Watching Boehner from afar Thursday, it was clear that he was wrought up by the Pope's visit to the House of Representatives. A devout Catholic who prays every morning, Boehner has been trying for more than two decades to bring a Pope to the institution he reveres. Not only did Boehner finally bring the two together -- a crowning moment -- but as he has told many since, the Pope's personal request to Boehner to pray for him was immensely moving.
At peace with himself and with his spirituality, Boehner was ready to leave the turmoil,
intrigue and roiling anger he has faced from within his own party since his election as speaker five years ago. And so he did -- quickly and with characteristic grace and humility. John Boehner won't go down as one of the great speakers -- he was no Sam Rayburn -- but he should be remembered as one of the finest human beings there.
So, what comes next? What repercussions are we likely to see? Here are some preliminary takes:
-- Perhaps Rep. Kevin McCarthy, Boehner's likely successor in the speakership, can build some early bridges across GOP factions but they are not likely to last. To lead is to choose, and eventually McCarthy will have to make decisions that will deepen the alienation of one faction or another.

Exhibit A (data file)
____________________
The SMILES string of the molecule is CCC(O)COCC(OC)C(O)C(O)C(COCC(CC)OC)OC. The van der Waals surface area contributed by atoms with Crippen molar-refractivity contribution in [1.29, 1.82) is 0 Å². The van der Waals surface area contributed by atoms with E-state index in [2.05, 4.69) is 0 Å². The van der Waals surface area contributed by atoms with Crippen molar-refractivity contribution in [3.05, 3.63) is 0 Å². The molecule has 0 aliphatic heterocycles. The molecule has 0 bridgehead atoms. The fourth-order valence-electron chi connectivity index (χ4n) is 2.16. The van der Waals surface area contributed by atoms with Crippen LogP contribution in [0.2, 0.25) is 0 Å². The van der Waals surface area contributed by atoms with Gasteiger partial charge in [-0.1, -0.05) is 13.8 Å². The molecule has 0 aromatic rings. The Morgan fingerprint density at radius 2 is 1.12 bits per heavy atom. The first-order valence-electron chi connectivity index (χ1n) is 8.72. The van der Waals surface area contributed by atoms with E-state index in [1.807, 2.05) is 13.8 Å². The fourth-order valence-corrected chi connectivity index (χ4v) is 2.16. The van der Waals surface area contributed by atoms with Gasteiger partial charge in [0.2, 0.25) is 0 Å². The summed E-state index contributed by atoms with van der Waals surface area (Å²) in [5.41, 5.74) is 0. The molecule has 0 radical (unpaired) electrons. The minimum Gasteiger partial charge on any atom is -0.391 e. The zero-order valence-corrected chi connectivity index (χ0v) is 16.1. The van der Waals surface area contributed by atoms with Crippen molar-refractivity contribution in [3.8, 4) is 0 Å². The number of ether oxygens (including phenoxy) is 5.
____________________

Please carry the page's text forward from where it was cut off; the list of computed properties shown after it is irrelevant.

-- Most likely, hard-right Republicans -- having pressured Boehner toward the exits -- will now look for new victories in Washington and in the presidential race. Just look at the way Sens. Ted Cruz and, to a lesser extent, Marco Rubio danced on Boehner's grave. A shutdown of the federal government over Planned Parenthood in coming months is one of many scenarios one can imagine.
-- But this is also a moment that will give heart to Democrats. The more Republicans seem hostage to the far right, the better chance Democrats have of keeping the White House next year and perhaps challenging control of the Senate. Hillary Clinton will correctly see Boehner's downfall as an opening to recharge her own campaign -- she can aim to be seen as a steadying force closer to the middle.
-- Oddly enough, Boehner's resignation could also be an opening for Donald Trump. His candidacy plays well among Americans disgusted with Washington politics. But instead of bringing brashness and braggadocio, Trump -- if he is smart -- could surprise everyone and step forward as the adult in the room, serving as the uniting force among Republicans..
Politics in America has always been a raucous affair. Just look at accounts of infighting during Washington's presidency or reread H.L. Mencken. But Americans also appreciate that governing is a serious business. The visit of Pope Francis has reminded us of how serious the needs of the world are -- and as he did with John Boehner, has also reminded us of the importance of seeking peace and tranquility.